Project NameTsunyuji Temple
Architecture PracticeSatoru Hirota Architects
Project TeamArchitect : satoru hirota architects / Satoru Hirota + Yasuko Hirota. Structural design : nieda atelier / Taizen Nieda + Taizo Komatsu. Contractor : Enaka Constructions Co.,Ltd. / Masataka Ibaraki
|Project Name||Tsunyuji Temple||Posted in||Religious||Architecture Practice||Satoru Hirota Architects|
|Project Team||Architect : satoru hirota architects / Satoru Hirota + Yasuko Hirota. Structural design : nieda atelier / Taizen Nieda + Taizo Komatsu. Contractor : Enaka Constructions Co.,Ltd. / Masataka Ibaraki||Area (sqm)||134|
A beloved landmark in north-eastern Tokyo, the Tsunyuji temple has been given a new lease of life by Tokyo-based Satoru Hirota Architects who have both refurbished and complemented it with new facilities. The Edo-period Buddhist temple was destroyed during WWII air-raids and modestly rebuilt in 1949, but had since been poorly kept with the site exhibiting signs of dilapidation. The minimalist intervention, which includes the addition of a reception hall, priests’ quarters and a new courtyard, succeeds in reinstating the shrine’s dignity and reinvigorating it in a contemporary way, presenting to the public, as the architects say, “a temple of a new era.”
Far from copying the traditional aesthetic of the temple —the impeccably renovated edifice boasts a traditional hip-and-gable feature roof, as well as finishes in white plaster and natural wood— the new buildings on the plot’s north side are designed in a no-frills, modern fashion. With their minimal geometrical volumes and a sombre palette of exposed concrete, glass and charred cedar, they are both distinct from and respectful of the historical landmark.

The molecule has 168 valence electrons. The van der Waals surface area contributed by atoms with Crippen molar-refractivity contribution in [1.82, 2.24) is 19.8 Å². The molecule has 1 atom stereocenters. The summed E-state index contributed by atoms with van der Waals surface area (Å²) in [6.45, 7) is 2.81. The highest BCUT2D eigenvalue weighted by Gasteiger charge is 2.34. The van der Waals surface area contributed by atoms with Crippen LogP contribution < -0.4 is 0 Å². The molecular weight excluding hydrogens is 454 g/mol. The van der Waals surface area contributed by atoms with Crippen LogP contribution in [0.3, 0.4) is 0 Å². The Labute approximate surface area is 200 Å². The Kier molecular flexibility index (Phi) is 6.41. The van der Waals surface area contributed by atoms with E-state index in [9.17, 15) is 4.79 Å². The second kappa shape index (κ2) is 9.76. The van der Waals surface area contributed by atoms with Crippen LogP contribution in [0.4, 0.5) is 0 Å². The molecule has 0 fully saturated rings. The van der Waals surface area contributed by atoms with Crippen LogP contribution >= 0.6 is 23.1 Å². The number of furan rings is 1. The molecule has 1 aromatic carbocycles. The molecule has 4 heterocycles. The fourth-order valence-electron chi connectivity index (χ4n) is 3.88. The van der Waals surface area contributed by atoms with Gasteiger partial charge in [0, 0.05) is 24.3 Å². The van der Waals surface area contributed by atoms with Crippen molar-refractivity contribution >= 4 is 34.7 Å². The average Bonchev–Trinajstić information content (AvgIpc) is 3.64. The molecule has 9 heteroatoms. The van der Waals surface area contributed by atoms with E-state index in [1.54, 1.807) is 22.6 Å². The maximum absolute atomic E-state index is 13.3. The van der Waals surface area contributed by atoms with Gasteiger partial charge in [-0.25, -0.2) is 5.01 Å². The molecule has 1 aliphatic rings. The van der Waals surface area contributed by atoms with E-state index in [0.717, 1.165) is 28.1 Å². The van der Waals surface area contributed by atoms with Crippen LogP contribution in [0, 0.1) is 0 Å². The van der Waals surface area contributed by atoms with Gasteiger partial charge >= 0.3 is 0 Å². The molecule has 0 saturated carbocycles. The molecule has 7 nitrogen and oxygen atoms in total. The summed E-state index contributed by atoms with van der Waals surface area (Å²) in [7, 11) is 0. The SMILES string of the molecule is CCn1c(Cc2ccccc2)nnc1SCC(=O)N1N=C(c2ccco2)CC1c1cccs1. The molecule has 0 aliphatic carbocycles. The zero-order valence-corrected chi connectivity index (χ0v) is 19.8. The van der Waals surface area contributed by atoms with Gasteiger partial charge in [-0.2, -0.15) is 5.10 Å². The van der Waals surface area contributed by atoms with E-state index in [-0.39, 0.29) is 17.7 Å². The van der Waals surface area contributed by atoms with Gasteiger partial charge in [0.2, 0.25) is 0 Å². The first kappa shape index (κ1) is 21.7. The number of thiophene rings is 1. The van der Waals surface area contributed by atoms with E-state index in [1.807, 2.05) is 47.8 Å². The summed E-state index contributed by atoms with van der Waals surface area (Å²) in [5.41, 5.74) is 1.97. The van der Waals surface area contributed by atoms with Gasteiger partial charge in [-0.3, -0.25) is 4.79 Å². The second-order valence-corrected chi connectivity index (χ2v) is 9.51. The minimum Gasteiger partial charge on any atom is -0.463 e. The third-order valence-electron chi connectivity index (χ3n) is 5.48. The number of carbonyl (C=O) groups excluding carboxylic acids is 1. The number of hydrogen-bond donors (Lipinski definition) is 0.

The complex’s new reception hall, which can also host lectures, performances and other events as well as serve as a temporary shelter in case of a natural disaster, is a triangular-shaped building at the site’s north-western corner that opens up towards the courtyard with continuous floor-to-ceiling glazing. The low-rise pitched roof, sloping up towards the parking spaces on the back, gives the other buildings breathing space and allows more daylight into the site. Next to the reception hall, a three-storey block houses the priests’ offices on the ground floor and their accommodation on the floors above. The architects have cleverly clad the ground in charred cedar and offset it from the two upper floors which are designed as a concrete cube with trimless cut-outs for windows and balconies making the block feel much lighter and less imposing for its mass.
The courtyard in-between the buildings is designed as a rock garden and is filled with Shirakawa sand (a famous type of spreading sand consisting of small pebbles of weathered granite), with its predominantly white colours reflecting light into the reception hall. A featured tree in the centre and a row of statues resting on the perimeter wall complete the landscaping and create an ambience that encourages reflection and serenity. Meanwhile, various concrete elements scattered around the site, like the entrance portico, the wall abutting an exterior staircase at the temple’s side-entrance or the concrete planter at the street corner, provide aesthetic coherence.